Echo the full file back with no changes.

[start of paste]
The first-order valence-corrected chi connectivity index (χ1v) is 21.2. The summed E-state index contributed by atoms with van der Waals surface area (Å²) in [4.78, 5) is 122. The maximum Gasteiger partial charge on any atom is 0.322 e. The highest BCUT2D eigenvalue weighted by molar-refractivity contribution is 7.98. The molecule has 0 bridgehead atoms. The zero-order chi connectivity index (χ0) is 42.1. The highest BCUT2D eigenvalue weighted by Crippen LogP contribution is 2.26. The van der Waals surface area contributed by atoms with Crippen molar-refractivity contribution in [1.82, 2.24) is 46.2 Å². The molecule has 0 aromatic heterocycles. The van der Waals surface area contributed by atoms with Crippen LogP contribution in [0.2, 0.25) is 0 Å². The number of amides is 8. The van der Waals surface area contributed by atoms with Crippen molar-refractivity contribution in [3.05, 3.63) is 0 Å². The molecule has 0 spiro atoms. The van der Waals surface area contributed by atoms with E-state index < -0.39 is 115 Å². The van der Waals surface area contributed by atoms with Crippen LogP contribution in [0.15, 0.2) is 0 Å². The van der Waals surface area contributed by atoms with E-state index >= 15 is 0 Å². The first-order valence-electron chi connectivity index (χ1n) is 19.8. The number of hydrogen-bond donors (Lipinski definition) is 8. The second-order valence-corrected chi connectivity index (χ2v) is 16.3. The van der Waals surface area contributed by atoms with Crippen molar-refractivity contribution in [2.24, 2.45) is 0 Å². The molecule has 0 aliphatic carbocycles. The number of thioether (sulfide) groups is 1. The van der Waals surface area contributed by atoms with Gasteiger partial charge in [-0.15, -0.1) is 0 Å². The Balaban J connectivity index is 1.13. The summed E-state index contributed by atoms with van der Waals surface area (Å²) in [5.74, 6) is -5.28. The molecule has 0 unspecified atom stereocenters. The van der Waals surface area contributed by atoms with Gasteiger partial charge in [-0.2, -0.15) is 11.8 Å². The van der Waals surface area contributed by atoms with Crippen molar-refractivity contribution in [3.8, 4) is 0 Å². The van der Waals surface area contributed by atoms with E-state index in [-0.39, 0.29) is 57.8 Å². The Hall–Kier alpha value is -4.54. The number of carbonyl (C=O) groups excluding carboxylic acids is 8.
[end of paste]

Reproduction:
The first-order valence-corrected chi connectivity index (χ1v) is 21.2. The summed E-state index contributed by atoms with van der Waals surface area (Å²) in [4.78, 5) is 122. The maximum Gasteiger partial charge on any atom is 0.322 e. The highest BCUT2D eigenvalue weighted by molar-refractivity contribution is 7.98. The molecule has 0 bridgehead atoms. The zero-order chi connectivity index (χ0) is 42.1. The highest BCUT2D eigenvalue weighted by Crippen LogP contribution is 2.26. The van der Waals surface area contributed by atoms with Crippen molar-refractivity contribution in [1.82, 2.24) is 46.2 Å². The molecule has 0 aromatic heterocycles. The van der Waals surface area contributed by atoms with Crippen LogP contribution in [0.2, 0.25) is 0 Å². The number of amides is 8. The van der Waals surface area contributed by atoms with Crippen molar-refractivity contribution in [3.05, 3.63) is 0 Å². The molecule has 0 spiro atoms. The van der Waals surface area contributed by atoms with E-state index < -0.39 is 115 Å². The van der Waals surface area contributed by atoms with Crippen LogP contribution in [0.15, 0.2) is 0 Å². The van der Waals surface area contributed by atoms with E-state index >= 15 is 0 Å². The first-order valence-electron chi connectivity index (χ1n) is 19.8. The number of hydrogen-bond donors (Lipinski definition) is 8. The second-order valence-corrected chi connectivity index (χ2v) is 16.3. The van der Waals surface area contributed by atoms with Crippen molar-refractivity contribution in [2.24, 2.45) is 0 Å². The molecule has 0 aliphatic carbocycles. The number of thioether (sulfide) groups is 1. The van der Waals surface area contributed by atoms with Gasteiger partial charge in [-0.15, -0.1) is 0 Å². The Balaban J connectivity index is 1.13. The summed E-state index contributed by atoms with van der Waals surface area (Å²) in [5.74, 6) is -5.28. The molecule has 0 unspecified atom stereocenters. The van der Waals surface area contributed by atoms with Gasteiger partial charge in [-0.2, -0.15) is 11.8 Å². The van der Waals surface area contributed by atoms with Crippen molar-refractivity contribution in [3.8, 4) is 0 Å². The van der Waals surface area contributed by atoms with E-state index in [-0.39, 0.29) is 57.8 Å². The Hall–Kier alpha value is -4.54. The number of carbonyl (C=O) groups excluding carboxylic acids is 8.